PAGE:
When I began practising as a family lawyer back in the early 1980s, domestic violence was almost exclusively a civil matter. I certainly dealt with a lot of domestic violence cases. Meanwhile, the police would generally not want to get involved in a ‘domestic’, unless it involved the commission of a very serious offence.
Times have certainly changed. I don’t know how much domestic violence work is done now by family lawyers compared to previously, but I certainly remember the amount I did dropping off towards the end of my time practising. At the same time, the involvement of the police in domestic violence matters has increased dramatically.
The issue of domestic violence was raised in the House of Commons on Tuesday of this week. Former Parliamentary Under-Secretary of State for Children and Families Tim Loughton asked what recent steps the Crown Prosecution Service (‘CPS’) had taken to ensure that prosecutors are able more effectively to prosecute cases of domestic violence. In reply the Solicitor-General stated:
“New guidance on handling cases of domestic abuse was announced by the Director of Public Prosecutions on 29 December last year, and that will help the CPS to deal effectively with a projected 20,000 more cases this year than two years ago. The updated guidance sets out the handling of all aspects of domestic abuse offending, including the many ways that abusers can control, coerce and psychologically abuse their victims. The new proposed offence of coercive and controlling behaviour announced by the Home Secretary will be introduced in the Serious Crime Bill.”
Mr Loughton then raised the important issue of children and domestic violence, and asked what is being done to protect children from domestic violence abusers. The Solicitor-General replied:
“The CPS guidelines are clear that the presence of children must be treated as an aggravating factor when deciding whether or not to prosecute. Often, criminal justice procedures are difficult for children and young people, who feel that they have to take sides, and special measures are available if they have to give evidence. I will do everything I can to ensure that children are protected within the criminal justice system.”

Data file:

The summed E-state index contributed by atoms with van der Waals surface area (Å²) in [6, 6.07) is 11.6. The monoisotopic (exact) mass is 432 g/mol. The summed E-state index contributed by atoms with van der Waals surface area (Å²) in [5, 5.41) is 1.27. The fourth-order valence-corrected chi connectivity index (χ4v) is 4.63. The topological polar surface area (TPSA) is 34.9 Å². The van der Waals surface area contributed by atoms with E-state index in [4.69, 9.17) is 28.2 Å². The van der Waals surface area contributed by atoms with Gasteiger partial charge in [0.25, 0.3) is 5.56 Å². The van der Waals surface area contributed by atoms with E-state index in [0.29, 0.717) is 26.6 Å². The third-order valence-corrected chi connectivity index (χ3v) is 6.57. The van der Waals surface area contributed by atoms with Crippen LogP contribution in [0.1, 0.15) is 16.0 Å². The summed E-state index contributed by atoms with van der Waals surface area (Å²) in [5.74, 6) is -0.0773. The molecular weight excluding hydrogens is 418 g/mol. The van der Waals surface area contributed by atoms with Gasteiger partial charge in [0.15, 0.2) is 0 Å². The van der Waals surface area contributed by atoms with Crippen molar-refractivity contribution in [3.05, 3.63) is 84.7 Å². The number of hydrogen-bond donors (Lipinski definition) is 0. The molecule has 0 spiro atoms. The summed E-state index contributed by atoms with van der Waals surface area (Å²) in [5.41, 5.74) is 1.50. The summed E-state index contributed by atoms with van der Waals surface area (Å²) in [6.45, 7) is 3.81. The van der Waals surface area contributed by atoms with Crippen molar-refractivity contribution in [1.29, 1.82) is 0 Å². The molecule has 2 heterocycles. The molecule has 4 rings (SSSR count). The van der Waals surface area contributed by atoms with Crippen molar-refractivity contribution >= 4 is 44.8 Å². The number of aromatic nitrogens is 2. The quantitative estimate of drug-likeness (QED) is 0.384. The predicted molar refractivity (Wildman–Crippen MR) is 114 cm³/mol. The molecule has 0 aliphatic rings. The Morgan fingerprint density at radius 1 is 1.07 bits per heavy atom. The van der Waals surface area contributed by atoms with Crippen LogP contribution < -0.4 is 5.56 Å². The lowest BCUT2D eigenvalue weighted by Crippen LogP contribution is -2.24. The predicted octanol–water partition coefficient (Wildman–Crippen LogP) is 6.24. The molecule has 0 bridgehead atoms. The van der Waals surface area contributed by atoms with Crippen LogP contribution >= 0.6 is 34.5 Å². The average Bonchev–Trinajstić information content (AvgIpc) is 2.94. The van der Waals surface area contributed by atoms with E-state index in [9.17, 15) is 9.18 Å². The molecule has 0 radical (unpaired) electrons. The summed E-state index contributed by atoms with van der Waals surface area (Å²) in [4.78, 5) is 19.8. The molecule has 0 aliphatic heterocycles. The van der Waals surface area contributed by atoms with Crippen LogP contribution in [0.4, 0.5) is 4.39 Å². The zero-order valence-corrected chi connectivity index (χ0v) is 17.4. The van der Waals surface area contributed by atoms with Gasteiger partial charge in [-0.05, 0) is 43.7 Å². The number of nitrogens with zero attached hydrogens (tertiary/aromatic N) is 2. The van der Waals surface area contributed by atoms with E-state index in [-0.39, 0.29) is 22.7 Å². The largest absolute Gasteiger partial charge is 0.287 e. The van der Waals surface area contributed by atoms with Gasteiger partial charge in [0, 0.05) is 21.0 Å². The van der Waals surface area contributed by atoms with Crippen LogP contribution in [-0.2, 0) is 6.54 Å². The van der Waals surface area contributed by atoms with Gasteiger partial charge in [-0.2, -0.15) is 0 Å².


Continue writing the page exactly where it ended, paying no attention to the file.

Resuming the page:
The Solicitor-General was subsequently asked whether the Serious Crime Bill would receive royal assent before the end of this Parliament, to which he replied that he hoped it would.
The discussion of domestic violence concluded with Kelvin Hopkins MP referring to recent reports suggesting that cuts to legal aid have been putting victims of domestic violence at a disadvantage, and even deterring them from pursuing their cases at law. He asked whether the Attorney-General would be making representations to the Justice Secretary on this matter. Unfortunately, the Solicitor-General dodged the question, replying:
“My particular concern is the prosecution of cases involving domestic abuse. I am happy to say that numbers continue to rise, both in terms of the proportion of conviction rates and the absolute number of police referrals. In fact, we have now reached the highest number of police referrals ever recorded.”
It is a shame that the question was not properly answered. Still, it is interesting that we now have the highest ever number of police referrals of domestic violence. Clearly, not only are the police now taking the issue seriously, but the public seem to have become much more confident that they will do so.
When I was practising I was always worried that a domestic violence injunction was just a piece of paper and that, unlike the presence of a police officer or two, it was unlikely to deter the determined abuser. Hopefully, the full involvement of the police and the criminal justice system will help to discourage abusers and reduce the scourge of domestic violence.
Photo by Javier Díaz Barrera via Flickr